Duchenne Smile; A.I. Deception Detection

3rd April 2021


Article published first in MEED Online.

Most of us recognise a genuine smile which reaches your eyes. Our faces are contracted, stretched and contorted using forty-three different muscles. We can produce thousands of distinct facial expressions – including nineteen different smiles. However, only one of these is not “fake” …the Duchenne smile.

“You can’t hide your lyin’ eyes
And your smile is a thin disguise
I thought by now you’d realize
There ain’t no way to hide your lyin’ eyes”

Lyin’ Eyes by the Eagles

Most of us think that we have the skills and experience to spot poker “tells” …. movement of the eyes, shuffling of feet, beads of perspiration etc. We convince ourselves that it is more scientific than simply intuition or “gut feel”. It is based on the premise that it is possible to set aside all prejudices and cultural backgrounds “to read someone like a book” and that the eyes are the “window to the soul”.

I am conscious of how I present myself when giving expert evidence and have experience of observing other experts and factual witnesses under cross-examination. I have not performed an analysis to know if my assessment of whether I am being deceived is reliable. I probably only remember the occasions when I have turned out to be correct.

I raise all this because hearings are now taking place virtually and the evidence suggests that this is working out fine. There were teething problems, but most are getting the hang of it. However, will we return to the way things were before the coronavirus pandemic?

There are other drivers at play, as Bill Gates recently said, the pandemic is a “walk in the park” compared to climate change. Can we really return to flying around the world to attend hearings? On the basis that we cannot return to business as usual, then can technology assist us to compensate for not being physically present? Is it time to use A.I. deception detectors?

I am not talking about wiring witnesses to polygraphs to monitor physiological changes. Technology has advanced to the extent that nonintrusive technologies can be used to work seamlessly with all the remote working platforms we have become accustomed to. Systems have been developed to use facial micro-expressions, skin tone, eye and voice changes to provide real-time analysis of whether the witness is attempting to deceive. AI. deception detection is founded on the principle that lies are there to be seen with the right tools and that lying takes more cognitive power than telling the truth.

The prospect of being able to tell what someone is thinking is alluring. Technology giants including Microsoft and Amazon, as well as more specialist companies, are offering algorithms designed to detect a person’s emotions from their face. The facial recognition industry is undergoing a period of significant growth with an estimated market value of US$12 billion in 2018, and a projected growth to over US$90 billion by 2024. Its growth will no doubt be hastened by the pandemic.

This technology is being deployed in the criminal justice system, for job interviews, education and immigration. I have read many claims about the technology from technology suppliers and institutions that have bought the software. However, it is more difficult to find convincing independent scientific studies that support the claims.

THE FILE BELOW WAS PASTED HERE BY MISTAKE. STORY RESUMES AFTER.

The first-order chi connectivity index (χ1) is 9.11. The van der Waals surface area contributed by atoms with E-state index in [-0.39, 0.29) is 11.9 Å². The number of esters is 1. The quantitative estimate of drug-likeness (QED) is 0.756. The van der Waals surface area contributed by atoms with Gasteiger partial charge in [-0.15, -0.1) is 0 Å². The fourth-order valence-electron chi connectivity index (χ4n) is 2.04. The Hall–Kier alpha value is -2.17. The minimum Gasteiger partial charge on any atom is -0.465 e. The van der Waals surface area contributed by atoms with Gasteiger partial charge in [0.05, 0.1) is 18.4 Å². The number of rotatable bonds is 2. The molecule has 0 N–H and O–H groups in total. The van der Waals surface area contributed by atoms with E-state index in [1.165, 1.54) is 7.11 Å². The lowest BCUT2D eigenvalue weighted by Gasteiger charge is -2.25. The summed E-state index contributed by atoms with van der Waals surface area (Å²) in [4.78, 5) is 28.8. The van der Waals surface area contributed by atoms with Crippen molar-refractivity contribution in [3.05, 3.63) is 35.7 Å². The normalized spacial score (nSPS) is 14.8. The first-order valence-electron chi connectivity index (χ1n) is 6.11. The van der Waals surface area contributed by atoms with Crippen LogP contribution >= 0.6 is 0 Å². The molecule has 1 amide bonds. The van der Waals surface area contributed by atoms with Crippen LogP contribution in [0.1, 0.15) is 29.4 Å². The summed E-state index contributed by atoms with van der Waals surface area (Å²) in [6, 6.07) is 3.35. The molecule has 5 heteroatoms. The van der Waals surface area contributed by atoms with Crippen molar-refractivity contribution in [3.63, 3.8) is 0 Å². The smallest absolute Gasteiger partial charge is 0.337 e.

The “AI Now Institute” concluded that “no matter how sophisticated the computational algorithms . . . it is premature to use this technology to reach conclusions about what people feel on the basis of their facial movements.”

Notwithstanding the millions of dollars of investment and the potential market, it appears that A.I. deception detection cannot presently be relied upon. Does this mean that it is not possible reliably to judge someone from their appearance? In other words, is it possible to hide your lyin’ eyes?

Perhaps we should continue post-pandemic to hold virtual hearings because it may lead to better decisions. We may be able to rely less on visual clues from how a witness presents themselves and instead focus on the evidence and less on intuition. This prospect, together with all the benefits in terms of efficiency, contributes towards saving not only the planet but the human race, from the consequences of devasting climate change.


David McIntyre is a Partner in HKA’s Forensic Technical Services group, which provides engineering, architecture, project management and other technical expert services across many disciplines and industries.

David is an experienced construction professional, a leader in his field and included in Who’s Who Legal directory of Construction Expert Witnesses. He has a track record of assisting clients and their legal teams resolve disputes and negotiate settlements concerning the design, construction and safe operation and maintenance of a wide variety of mechanical systems including power and process plant throughout the world.

He has investigated many power, process and safety-related matters and given evidence in court and at international and domestic arbitrations.

Most of us think that we have the skills and experience to spot poker “tells”, we convince ourselves that it is more scientific than simply intuition or “gut feel”. In virtual hearings, we may be able to rely less on visual clues from how a witness presents themselves and instead focus on the evidence and less on intuition.”
David McIntyre, Partner, HKA

This publication presents the views, thoughts or opinions of the author and not necessarily those of HKA. Whilst we take every care to ensure the accuracy of this information at the time of publication, the content is not intended to deal with all aspects of the subject referred to, should not be relied upon and does not constitute advice of any kind. This publication is protected by copyright © 2024 HKA Global Ltd.


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